## Which Box Do I Need?

**In your house **you will be using several different shapes and sizes of junction, outlet, switch and lighting boxes. There are metal boxes, plastic boxes, and phenolic boxes. All of them come in a range from single gang to six gang. Most also come in
3/0 or 4/0 (3" or 4") round and square junction box styles. Then there are specialized boxes such as those made for paddle fans, range outlet boxes, and boxes designed for use in tight spaces. Here I'll go through the most common types you might
use in your house.

Boxes also come in different depths, the deeper the box, the more cubic inches it has. Why does this make a difference? Simply put; more cubic inches mean you can fit more wires into the box. Every wire takes up a certain number of cubic inches in a box, as does every device (switch or outlet). Most of the time if you use good wiring practices and don't run any more cables into a box than you really need to, you won't have to worry about this, but it's worth a short discussion.

For the most part you will probably be using plastic boxes and the manufactures of these have made it easy. All plastic boxes have both the cubic inches of the box, and the maximum number of different wire sizes molded into them, usually inside the box way in the back. Metal and phenolic boxes have just the cubic inches marked on them. Either way this isn't too hard, we just have to do a little math.

If you're using plastic boxes this is pretty simple. Add 1 wire for each hot and each neutral conductor. Now add 1 for ALL the ground wires together (not each one). Now if you are installing devices (outlets or switches) add 2 for each one of them. Now simply look at the list on the box for the correct wire size, and be sure your number is less than that listed.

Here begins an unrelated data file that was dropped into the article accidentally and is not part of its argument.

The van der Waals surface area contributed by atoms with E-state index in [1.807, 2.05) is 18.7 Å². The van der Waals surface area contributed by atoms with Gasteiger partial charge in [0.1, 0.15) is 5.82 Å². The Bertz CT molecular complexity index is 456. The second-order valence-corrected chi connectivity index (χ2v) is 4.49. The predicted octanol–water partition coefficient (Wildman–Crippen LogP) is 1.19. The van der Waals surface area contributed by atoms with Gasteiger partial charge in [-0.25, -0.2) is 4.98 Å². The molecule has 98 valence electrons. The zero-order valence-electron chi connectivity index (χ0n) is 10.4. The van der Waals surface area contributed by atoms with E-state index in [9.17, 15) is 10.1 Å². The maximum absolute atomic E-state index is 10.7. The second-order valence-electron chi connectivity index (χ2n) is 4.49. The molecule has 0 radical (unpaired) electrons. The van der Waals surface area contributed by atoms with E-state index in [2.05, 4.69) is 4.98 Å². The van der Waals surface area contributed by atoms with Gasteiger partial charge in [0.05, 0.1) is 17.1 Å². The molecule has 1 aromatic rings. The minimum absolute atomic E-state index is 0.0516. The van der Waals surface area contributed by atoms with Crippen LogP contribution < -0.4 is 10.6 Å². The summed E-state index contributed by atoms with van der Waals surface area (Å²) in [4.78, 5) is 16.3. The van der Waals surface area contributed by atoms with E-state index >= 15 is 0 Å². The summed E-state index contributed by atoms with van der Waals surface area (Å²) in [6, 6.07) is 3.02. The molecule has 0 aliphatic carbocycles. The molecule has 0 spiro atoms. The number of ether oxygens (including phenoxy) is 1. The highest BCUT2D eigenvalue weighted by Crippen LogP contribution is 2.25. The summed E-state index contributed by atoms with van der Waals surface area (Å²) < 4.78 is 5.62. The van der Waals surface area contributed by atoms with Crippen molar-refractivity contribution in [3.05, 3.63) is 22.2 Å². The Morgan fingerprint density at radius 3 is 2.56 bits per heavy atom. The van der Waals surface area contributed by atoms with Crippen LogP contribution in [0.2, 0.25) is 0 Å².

### For Example

I have two 14-2 nm cables running into an outlet box. I would count the two hot (black) wires and the two neutral (white wires) and get a total of 4. Now I would add 1 for my grounds, for a total so far of 5. Lastly I would add 2 for the outlet I will be installing in the box, for a grand total of 7. Now I look on the box and see that it says I can install nine #14 wires, so I'm in great shape!

### What if my box doesn't have a list?

If your box doesn't have the number of wires listed, but just the cubic inches, we have to do a little more math. Every wire size takes up a pre-determined number of cubic inches. The main ones we'll need to deal with in a house are #14, #12, and #10. The values we use for them are 2.00in, 2.25in and 2.50in, respectively. So now that we know that, let's continue with the example:

Just as above, we come up with a number of 7. We are using #14, so each one is worth 2.00in. Now we multiply our 2.00 cubic inches by seven and get 14 cubic inches total. Now we look at our box and see that it is 18 cubic inches. Once again, we're in great shape!

### Is there an easier way?

But of Course there is! I've made this step really simple for you with my box fill calculator.